Via dei Banchi Vecchi, 143
00186 Roma RM, Italy

4. Il Sanlorenzo Ristorante

Via dei Chiavari, 4/5, 00186 Roma RM, Italy

If you want your Italian fine dining to be current, simple, and fresh, then this Michelin-approved restaurant is worth the trip. Located in a historic palazzo, the dining room is brighter than most of its older counterparts, and the food follows suit. It’s best known for its seafood dishes, which aim to be local and seasonal, as well as its perfectly al dente pasta.

Via dei Chiavari, 4/5
00186 Roma RM, Italy

5. Glass Hostaria

Vicolo de' Cinque, 58, 00153 Roma RM, Italy
Courtesy of Glass Hostaria

If you want something truly innovative, you can’t miss this gem in Trastevere from the Michelin-approved mind of chef Christina Bowerman. The setting is sleek with an emphasis on glass and light. While the food is deeply rooted in Italian ingredients, based on the chef’s childhood in Puglia, Bowerman brings to the table a global sensibility from her time cooking abroad. The menu changes frequently, but subtly: You can expect to see some mainstay dishes like ravioli, risotto, and fish with seasonal variations.

Vicolo de' Cinque, 58
00153 Roma RM, Italy

6. Eggs

52, Via Natale del Grande, 00153 Roma RM, Italy
Courtesy of Eggs

In a city known for carbonara, what better than a restaurant devoted entirely to eggs? It has everything from an entire carbonara menu with multiple twists on the classic to recipes using less traditional eggs like quail, ostrich, and caviar. The result? Food that is whimsical and fun. The decor is equally stylish, with colorful portraits adorning the walls.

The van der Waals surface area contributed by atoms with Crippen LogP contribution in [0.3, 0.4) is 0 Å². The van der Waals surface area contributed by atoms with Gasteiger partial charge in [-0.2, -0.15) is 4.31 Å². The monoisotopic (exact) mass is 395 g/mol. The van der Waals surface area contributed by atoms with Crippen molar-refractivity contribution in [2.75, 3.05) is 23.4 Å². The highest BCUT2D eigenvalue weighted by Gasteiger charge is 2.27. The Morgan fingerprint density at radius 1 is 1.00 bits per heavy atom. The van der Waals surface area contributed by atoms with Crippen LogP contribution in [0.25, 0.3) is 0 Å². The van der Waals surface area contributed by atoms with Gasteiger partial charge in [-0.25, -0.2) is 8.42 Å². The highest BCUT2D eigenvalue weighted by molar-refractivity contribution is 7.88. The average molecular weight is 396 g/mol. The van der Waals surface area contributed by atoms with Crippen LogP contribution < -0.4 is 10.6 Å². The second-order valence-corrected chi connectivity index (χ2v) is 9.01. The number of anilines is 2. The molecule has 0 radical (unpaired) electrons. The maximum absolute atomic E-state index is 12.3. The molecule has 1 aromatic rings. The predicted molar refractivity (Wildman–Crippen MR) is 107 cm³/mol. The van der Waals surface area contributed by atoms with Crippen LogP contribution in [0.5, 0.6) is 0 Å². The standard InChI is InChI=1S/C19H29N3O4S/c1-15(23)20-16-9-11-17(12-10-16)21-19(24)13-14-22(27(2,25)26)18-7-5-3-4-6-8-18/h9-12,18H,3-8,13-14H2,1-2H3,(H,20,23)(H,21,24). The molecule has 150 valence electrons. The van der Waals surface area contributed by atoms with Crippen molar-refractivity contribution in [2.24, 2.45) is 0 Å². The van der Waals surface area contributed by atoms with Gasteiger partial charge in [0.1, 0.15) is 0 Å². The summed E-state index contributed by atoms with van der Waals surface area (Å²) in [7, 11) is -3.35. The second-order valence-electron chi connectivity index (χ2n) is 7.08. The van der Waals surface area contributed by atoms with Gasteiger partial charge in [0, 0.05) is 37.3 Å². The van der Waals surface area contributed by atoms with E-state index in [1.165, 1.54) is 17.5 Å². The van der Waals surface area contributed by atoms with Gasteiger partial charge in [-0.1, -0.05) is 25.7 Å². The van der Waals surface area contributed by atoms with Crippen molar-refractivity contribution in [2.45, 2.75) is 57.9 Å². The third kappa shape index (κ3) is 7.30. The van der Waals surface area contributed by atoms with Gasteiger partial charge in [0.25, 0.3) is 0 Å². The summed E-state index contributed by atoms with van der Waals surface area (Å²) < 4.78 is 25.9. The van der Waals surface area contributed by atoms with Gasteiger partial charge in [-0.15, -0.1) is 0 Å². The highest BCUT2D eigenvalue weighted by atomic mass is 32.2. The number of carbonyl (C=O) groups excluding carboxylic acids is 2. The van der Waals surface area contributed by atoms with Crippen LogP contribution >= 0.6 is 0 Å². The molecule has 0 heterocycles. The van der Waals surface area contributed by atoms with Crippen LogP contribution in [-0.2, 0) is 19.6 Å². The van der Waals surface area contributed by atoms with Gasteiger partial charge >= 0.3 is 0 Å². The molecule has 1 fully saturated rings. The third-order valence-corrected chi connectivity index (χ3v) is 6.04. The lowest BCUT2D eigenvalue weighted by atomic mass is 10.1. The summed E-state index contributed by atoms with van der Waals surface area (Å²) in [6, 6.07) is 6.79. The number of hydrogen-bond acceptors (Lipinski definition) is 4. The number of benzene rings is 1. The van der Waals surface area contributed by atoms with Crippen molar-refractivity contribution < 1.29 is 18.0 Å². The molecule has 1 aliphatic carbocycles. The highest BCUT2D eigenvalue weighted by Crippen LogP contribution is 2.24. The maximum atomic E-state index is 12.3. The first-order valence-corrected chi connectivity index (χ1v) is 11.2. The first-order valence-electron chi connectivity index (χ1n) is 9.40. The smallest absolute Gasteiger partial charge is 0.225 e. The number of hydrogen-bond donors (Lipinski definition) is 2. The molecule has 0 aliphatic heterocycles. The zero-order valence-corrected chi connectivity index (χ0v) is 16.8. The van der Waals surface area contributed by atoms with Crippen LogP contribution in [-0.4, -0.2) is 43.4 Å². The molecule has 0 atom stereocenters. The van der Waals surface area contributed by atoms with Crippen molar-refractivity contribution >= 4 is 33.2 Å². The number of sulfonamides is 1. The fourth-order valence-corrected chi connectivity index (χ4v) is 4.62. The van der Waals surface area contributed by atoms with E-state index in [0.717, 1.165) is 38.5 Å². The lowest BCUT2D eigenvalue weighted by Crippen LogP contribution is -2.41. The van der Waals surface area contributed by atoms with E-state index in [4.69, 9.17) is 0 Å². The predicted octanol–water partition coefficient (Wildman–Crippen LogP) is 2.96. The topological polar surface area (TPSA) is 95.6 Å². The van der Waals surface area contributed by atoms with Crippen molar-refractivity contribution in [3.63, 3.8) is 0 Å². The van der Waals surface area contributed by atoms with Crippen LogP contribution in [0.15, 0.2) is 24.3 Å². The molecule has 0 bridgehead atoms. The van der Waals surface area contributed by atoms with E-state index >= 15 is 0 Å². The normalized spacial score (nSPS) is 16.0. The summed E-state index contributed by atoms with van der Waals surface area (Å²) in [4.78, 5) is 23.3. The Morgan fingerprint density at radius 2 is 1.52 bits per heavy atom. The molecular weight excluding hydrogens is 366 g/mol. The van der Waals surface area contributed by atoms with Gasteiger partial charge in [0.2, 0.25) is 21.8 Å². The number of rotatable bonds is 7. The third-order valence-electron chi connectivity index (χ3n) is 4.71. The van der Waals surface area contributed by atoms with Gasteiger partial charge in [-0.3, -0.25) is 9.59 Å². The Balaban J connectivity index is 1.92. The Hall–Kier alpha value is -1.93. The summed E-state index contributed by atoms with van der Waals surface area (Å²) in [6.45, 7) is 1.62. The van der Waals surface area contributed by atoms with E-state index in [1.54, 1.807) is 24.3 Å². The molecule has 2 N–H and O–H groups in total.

52, Via Natale del Grande
00153 Roma RM, Italy

7. Sbanco

Via Siria, 1, 00179 Roma RM, Italy
Danilo Sorrentino / EyeEm

It’s hard to make Roman pizza feel new, but Stefano Callegari has done it at his beloved spot Trapizzino. His newest restaurant, Sbanco, uses an ingenious technique of putting ice cubes on the dough to get the perfect balance between crispy exterior crust and doughy interior. And if that wasn’t enough of a break from tradition, Sbanco also has an emphasis on Rome’s growing local craft beer scene.

Via Siria, 1
00179 Roma RM, Italy

8. Trapizzino | Testaccio

Via Giovanni Branca, 88, 00153 Roma RM, Italy

Imagine a tastier, more modern version of the pizza pocket, and you’ve got Trapizzino. This is no ordinary Roman pizza: It’s served in a cone-like bread with fillings that range from common (meatballs) to unusual (cuttlefish). Part sandwich, part pizza, the hybrid pizza is the brainchild of chef Stefano Callegari, who’s even brought his invention stateside to New York City. The street food feels fresh in a city filled with traditional pizzas.

Via Giovanni Branca, 88
00153 Roma RM, Italy

9. Mordi & Vai

Nuovo Mercato Comunale di Testaccio, Via Beniamino Franklin, 12/E, 00153 Roma RM, Italy

At the Mordi & Vai stall in the Testaccio Market, the dishes are old — in fact, some say even vanished off of Roman menus — but reinvented. The owners, Sergio Esposito and Mara Cipriani, take classics but add a fast-casual spin on them. Take the tripe: The meat is braised with tomatoes, garlic, and celery, but made into a sandwich, unlike how it’s usually served (over pasta or polenta).

Nuovo Mercato Comunale di Testaccio, Via Beniamino Franklin, 12/E
00153 Roma RM, Italy

10. Otaleg

Viale dei Colli Portuensi, 594, 00151 Roma RM, Italy

A gelato laboratory? This is no ordinary gelateria: This is where chef Marco Radicioni conceives of and serves up flavors you’ve never even dreamed of, like salmon or mustard. His gelato flavors feel more at home with the trendy ice cream shops you see on the US coasts, like the mascarpone with basil and lemon, or mango with chocolate chip (should you not want to go the experimental, savory route).

Viale dei Colli Portuensi, 594
00151 Roma RM, Italy